Contemporaneously, my hat is off to the young men and women who served two and three tours of duty in Afghanistan and Iraq during the decade since I took my little classroom poll. I especially admire the ones who suffered wounds in those "Wars on Terror." That the real reason for invading Iraq in '03, the year of my student poll, may have been oil takes nothing away from their heroic performances there.

And how about Obama and Romney? Although I unabashedly favor the former over the latter in the looming election, my jury is still out as to whether either man has the makings of a hero.

CLAIRE:

One of my favorite movies, "Imaginary Heroes," has a great quote: "One of two things happens when you meet your heroes. Either they're [jerks], or they're just like you. Either way you always lose."

I think that's especially true today, when most of us know more about our would-be heroes than we'd ever really care to know and we don't even need to meet them. Through social media over-sharing, paparazzi photos, and journalism ranging from one-on-one interviews to tabloid fodder, I imagine more than a few childhood heroes have lost their luster.

Take Kristen Stewart, one half of the "Twilight" franchise's most fanatically beloved couple. I'm not saying she or Bella, the vacuous, vampire-obsessed character she plays in the movies is a good hero, but that's another thing altogether. The fact is that millions of tweens throughout the western world revere Stewart, not to mention her real-life relationship with her co-star, Robert Pattinson. Kids look up to her (just ask my mom, an elementary school teacher), and no matter how many times she insists she's not a role model, it doesn't change the fact that she is many kids' idea of a hero.

Not too long ago, though, a lucky paparazzo happened to be hiding in the bushes nearby while Kristen Stewart canoodled with Rupert Sanders, the (married with two kids) director of Stewart's last film. By the next morning the photos were in Us Weekly and all corners of the Internet, and a million tween hearts were broken, devastated at having witnessed the very public collapse of a meticulously constructed image.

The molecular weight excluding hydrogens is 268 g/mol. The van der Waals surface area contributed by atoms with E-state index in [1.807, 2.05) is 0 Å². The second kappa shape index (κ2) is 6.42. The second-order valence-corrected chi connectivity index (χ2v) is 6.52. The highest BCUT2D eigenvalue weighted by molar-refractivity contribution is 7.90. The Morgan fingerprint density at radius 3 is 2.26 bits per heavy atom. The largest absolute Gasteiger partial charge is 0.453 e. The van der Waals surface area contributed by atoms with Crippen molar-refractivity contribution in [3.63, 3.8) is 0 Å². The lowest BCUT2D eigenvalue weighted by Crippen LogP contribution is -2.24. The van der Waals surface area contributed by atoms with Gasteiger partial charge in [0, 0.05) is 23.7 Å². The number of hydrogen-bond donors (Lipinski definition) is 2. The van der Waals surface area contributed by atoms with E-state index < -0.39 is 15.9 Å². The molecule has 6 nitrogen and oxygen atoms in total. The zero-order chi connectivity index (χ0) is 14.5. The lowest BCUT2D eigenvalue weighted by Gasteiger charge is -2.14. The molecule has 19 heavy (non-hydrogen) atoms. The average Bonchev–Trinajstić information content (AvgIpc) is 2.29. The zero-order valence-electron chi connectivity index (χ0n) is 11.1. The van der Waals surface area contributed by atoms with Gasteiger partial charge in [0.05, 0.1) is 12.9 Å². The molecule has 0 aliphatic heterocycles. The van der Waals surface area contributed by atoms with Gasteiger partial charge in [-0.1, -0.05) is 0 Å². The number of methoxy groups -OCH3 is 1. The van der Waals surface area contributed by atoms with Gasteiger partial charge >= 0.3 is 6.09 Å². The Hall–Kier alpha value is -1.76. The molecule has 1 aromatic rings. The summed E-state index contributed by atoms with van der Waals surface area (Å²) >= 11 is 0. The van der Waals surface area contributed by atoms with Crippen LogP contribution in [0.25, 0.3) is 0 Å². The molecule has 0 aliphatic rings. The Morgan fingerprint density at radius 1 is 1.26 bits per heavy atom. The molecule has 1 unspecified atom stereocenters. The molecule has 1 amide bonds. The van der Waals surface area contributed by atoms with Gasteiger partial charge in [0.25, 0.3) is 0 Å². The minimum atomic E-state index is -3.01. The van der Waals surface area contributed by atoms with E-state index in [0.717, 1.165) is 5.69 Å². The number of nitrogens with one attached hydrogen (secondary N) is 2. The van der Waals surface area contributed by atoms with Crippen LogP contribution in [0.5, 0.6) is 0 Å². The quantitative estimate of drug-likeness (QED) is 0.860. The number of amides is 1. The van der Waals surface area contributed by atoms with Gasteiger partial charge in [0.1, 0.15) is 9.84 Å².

It might seem like a silly example, but some facts remain: we live in an information age, we do not live in an age of discretion, and our heroes are more fallible than ever before.

Maybe that's a good thing. I don't know. I do know that celebrities were questionable heroes to begin with, and they now have a multitude of avenues to show off their true colors, often at their own misguided hands. There's the Greek triple jumper, Voula Papachristou, who wrote the racist tweets that got her kicked off the Greek Olympic team this year. Athlete Michael Beasley famously tweeted pictures of himself with a baggy of marijuana in the background. And who could forget the time Anthony Weiner accidentally tweeted a picture of his nether regions to the entire world?

Maybe these people aren't your heroes, but take a tour around the Internet and I bet you'll find some unsavory, or at least human, tidbit about any mildly famous person alive today. I myself was quite taken aback to discover that Clint Eastwood, a hero of sorts of mine, is publicly endorsing Mitt Romney for president. Frankly, I would have preferred to continue thinking of him in the image I'd projected: a leather-skinned guy who makes movies I love and looks an awful lot like my grandfather. In my fantasy, he's gruff but kindhearted; he donates his money to good causes and supports all the same things I do. The reality is, obviously, somewhat different.

The only difference between the heroes of yesteryear and the heroes of the new millennium is access to information. In a way, we all have the chance to "meet" our heroes, and the movie had it exactly right: they're not superhuman, and they're not perfect. We only hoped they were.